What Obama Has to Say About Trump's Appeal

U.S. President Barack Obama delivers remarks on the recent shootings in San Bernardino, California, after meeting with victims' families at Indian Springs High School in San Bernardino on December 18, 2015. Obama recently criticized Donald Trump for appealing to Americans' fears in order to win in the polls. Jonathan Ernst/REUTERS

In an interview with NPR aired Monday, President Barack Obama said that Donald Trump, the current front-runner for the Republican presidential nomination, is "exploiting" the economic and cultural stresses faced by "blue-collar men."

"They are no longer getting the same bargain that they got when they were going to a factory and able to support their families on a single paycheck.…You combine those things and it means that there is going to be potential anger, frustration, fear," Obama told Morning Edition's Steve Inskeep.

The remark recalls Obama's infamous "guns and religion" gaffe from 2008, when the then-senator said his struggles with white working-class voters stemmed from an inability to ease the frustration caused by economic insecurity.

"They cling to guns, or religion, or antipathy to people who aren't like them, or anti-immigrant sentiment or anti-trade sentiment as a way to explain their frustrations," Obama said in 2008. Those words seem downright prophetic in the year of "the Donald," who has, among other things, praised Dwight Eisenhower's "Operation Wetback"—which saw law enforcement officials deporting undocumented immigrants en masse in the back of trucks—as a viable immigration solution, and claimed that the U.S. "loses" on every one of its international trade deals.

Obama also told NPR on Monday that globalization, the rise of technology and the 2008 financial crisis all contribute to "anger, frustration [and] fear." These phenomena are often cited as defining trends of the modern American economy. Globalization and technological advances have both contributed to a shift in employment—more factory jobs have gone overseas, and robots have increasingly replaced the middle-class workers who lived comfortably off blue-collar jobs in the previous century.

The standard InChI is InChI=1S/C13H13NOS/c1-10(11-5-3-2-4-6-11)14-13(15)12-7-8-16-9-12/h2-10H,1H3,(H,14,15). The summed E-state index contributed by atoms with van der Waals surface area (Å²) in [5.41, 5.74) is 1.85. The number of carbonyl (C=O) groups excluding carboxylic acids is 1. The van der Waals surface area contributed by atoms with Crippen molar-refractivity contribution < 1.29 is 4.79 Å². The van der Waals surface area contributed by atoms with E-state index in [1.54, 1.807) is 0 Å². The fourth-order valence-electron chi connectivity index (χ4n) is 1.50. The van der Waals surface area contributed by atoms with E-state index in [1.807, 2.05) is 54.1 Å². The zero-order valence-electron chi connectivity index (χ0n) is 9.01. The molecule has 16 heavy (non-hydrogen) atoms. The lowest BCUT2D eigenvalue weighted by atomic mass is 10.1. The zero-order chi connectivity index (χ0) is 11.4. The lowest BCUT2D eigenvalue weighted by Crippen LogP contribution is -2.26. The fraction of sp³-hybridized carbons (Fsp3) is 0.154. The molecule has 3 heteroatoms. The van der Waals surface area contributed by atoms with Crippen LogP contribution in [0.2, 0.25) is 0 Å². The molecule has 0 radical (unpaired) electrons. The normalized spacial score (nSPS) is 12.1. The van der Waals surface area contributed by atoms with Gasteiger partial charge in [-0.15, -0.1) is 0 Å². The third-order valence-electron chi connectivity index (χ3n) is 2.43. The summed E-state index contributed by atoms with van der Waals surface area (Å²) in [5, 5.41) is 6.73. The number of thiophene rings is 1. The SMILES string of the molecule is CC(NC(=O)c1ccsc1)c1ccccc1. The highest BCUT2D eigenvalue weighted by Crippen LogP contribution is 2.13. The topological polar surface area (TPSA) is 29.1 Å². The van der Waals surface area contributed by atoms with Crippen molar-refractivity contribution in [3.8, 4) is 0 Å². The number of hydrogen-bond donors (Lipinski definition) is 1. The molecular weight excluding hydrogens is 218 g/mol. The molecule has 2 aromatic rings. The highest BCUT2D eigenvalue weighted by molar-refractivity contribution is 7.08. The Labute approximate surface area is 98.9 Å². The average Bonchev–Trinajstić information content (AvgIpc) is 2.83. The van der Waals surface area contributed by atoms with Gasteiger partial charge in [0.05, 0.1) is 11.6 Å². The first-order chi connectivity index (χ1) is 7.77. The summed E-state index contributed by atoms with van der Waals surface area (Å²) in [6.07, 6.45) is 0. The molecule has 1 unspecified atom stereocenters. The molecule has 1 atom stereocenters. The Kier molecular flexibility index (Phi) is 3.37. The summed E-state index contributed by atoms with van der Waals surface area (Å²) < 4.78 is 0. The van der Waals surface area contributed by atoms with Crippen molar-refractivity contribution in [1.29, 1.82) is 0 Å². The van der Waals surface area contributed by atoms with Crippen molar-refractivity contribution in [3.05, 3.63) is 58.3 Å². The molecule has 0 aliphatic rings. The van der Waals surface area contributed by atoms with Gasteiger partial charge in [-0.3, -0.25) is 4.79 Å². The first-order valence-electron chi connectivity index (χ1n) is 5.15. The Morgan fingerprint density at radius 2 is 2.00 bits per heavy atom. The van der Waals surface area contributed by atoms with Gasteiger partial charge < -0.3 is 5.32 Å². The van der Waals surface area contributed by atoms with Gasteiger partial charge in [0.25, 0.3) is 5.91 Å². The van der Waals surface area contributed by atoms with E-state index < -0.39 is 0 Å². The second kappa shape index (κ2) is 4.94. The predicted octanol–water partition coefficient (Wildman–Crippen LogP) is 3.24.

It's a sociological analysis that deeply differs from Republicans' diagnoses of the country. In recent presidential debates, nearly every GOP candidate has looked to cultural factors such as the changing nature of family units to explain the current atmosphere of frustration and alienation. Obama thinks that economic and material concerns are the root cause.

In the interview on Monday, Obama also said that, in his view, fear explains the public's perception of the administration's campaign against the Islamic State militant group, also known as ISIS or ISIL. Trump has been more critical of Obama's foreign policy than he has been of his economic policy, despite the fact that Trump's credentials as a businessman would seem to lend themselves to the latter. Obama thinks fear of terrorism has swelled beyond reasonable levels.

"If you've been watching television for the last month, all you've been seeing, all you've been hearing about is these guys with masks or black flags who are potentially coming to get you," he said.

When asked if the media is to blame, his response was telling.

"The media is pursuing ratings. This is a legitimate news story…[but] there's no doubt that the actions of ISIL are designed to amplify their power and the threat that they pose. That helps them recruit," he said.

He went on to argue that ISIS does not have the capability to actually destroy the U.S. as a nation. Presidential candidates such as Ted Cruz and Marco Rubio have labeled terrorism an existential, civilizational threat, often comparing the current climate to the Cold War. To Obama, terrorists can threaten a number of lives but not the survival of the country as a whole.

Unfortunately for Obama, the former is what fuels fear. As Christopher Nolan aptly pointed out in The Dark Knight, it's the idea of chaos and violence happening anywhere that produces fear in average citizens—not overseas conflict between nations, even if casualties are high.

Obama's blaming of the media for the amplification of ISIS's message could arguably also apply to Trump, who has turned the national news into his personal stage since rising to the top of the polls this summer.

Despite Obama's criticism of the media, however, his explanation for Trump's popularity mostly echoes pundits. Scores—and that is not an exaggeration—of think pieces and op-eds have discussed, almost always with a negative slant, Trump's appeal to uneducated, blue-collar, white voters through xenophobia, nationalism and reactionary ideology, particularly on immigration and national security.